Lesotho court case could put Gauteng's water supply at risk


Lesotho court case could put Gauteng's water supply at risk

A major - and crucial - water project could be stalled as unimpressed Lesotho businesses head to court

News editor

You probably haven’t heard of Mokhele Likate, but the Lesotho businessman is the face of a court case that puts Gauteng’s water supply directly up against Basotho business interests.
Likate is the chairperson of the Consortium of Basotho Contractors, a group that represents some 30 companies in the country, and which believes crucial tenders for the second phase of the Lesotho Highlands Water Project cannot be awarded because they are skewed in favour of South African businesses.
Should the consortium win its case, conditions of tenders on the multi-billion-rand Polihali Dam development – which are currently in the process of being awarded – could be sent back to the drawing board. This, in turn, could further delay a project already five years behind schedule.The Lesotho Highlands Project supplies 40% of Gauteng’s water. The Polihali Dam development is a vital element in Phase 2 of the project, and it is tenders for this contract that are at stake.According to the Department of Water and Sanitation,  further major delays could put Gauteng’s water security at risk, which would have a knock-on effect on the region’s and the country’s economy.
Phase 2, which is estimated to cost in the region of R24-billion, will increase the amount of water Gauteng gets from Lesotho from the current 780 million cubic metres a year to 1,255 million cubic metres a year – an increase that is vital to meet growing demand.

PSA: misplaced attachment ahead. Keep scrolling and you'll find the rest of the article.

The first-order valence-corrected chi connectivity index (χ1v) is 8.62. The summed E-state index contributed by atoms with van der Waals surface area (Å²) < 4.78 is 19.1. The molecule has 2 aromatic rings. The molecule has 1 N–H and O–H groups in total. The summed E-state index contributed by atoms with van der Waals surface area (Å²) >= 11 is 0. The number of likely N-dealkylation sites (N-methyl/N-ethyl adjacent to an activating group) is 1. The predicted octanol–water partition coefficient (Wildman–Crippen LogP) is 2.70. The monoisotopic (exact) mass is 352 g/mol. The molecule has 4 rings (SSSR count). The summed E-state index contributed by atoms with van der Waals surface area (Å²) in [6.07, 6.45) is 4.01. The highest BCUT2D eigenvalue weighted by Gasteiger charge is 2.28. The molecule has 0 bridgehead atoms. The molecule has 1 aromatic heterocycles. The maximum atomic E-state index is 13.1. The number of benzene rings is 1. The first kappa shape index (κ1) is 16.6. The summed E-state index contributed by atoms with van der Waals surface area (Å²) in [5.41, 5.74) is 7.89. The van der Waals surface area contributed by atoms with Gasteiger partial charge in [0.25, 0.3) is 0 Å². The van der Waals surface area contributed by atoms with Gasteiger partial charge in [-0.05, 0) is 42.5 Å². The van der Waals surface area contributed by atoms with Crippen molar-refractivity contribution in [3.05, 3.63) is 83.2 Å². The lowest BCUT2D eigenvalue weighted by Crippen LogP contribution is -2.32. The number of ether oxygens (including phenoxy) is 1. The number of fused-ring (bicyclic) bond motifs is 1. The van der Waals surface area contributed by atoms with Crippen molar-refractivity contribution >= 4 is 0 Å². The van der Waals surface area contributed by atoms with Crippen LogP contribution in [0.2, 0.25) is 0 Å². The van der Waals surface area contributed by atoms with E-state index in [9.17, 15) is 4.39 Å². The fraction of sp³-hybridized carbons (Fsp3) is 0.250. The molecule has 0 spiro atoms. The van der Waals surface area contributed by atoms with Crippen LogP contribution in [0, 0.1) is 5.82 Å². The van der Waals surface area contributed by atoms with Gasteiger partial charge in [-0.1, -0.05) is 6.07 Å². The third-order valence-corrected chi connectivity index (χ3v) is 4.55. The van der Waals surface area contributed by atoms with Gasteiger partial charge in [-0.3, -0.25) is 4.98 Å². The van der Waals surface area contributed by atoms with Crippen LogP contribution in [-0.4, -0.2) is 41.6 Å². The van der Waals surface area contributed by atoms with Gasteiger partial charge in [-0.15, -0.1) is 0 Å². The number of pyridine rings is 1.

“The department is concerned about the court case,” Water and Sanitation spokesperson Sputnik Ratau told Times Select. “Such an interdict to stop the works could have severe consequences on the completion date of the Polihali Dam and subsequent water deliveries to South Africa.”
Ratau said  the current deadline of 2025 for Phase 2 still stood, “barring the outcome of the court case”.
“It is essential that this date remains as it will be able to cater for the continued importance of Gauteng as the economic hub, including supply to Eskom and Sasol. Gauteng continues to attract people for various reasons including work, business, school, health care and other factors. These needs, and the fact that the National Development Plan dictates that there is a possibility of huge growth, impact on why the [Polihali Dam] project is critical,” he said.The Lesotho Highlands Development Authority’s spokesperson, Masilo Phakoe, said that “delayed water delivery and increased costs” could be expected if there were any further delays in Phase 2.
But Likate was convinced the delays would not be massive – at least, he said, not if the Lesotho Highlands Development Authority (LHDA) and the Lesotho Highlands Water Commission (LHWC) wanted to make the case go away.
The court battle is over three contracts for the Polihali Dam:

the Polihali north-east access road;
Advance infrastructure civil works at Polihali Dam and Katse Dam; and
Construction of the Paliholi diversion tunnels.

The Basotho consortium said in papers that the procurement guidelines used by the project authorities “favours South African companies to the exclusion of Lesotho companies”, and also accuses the LHDA and LHWC of overlooking their duty of capacitating local companies and making them participate in the process.FAST FACTS..

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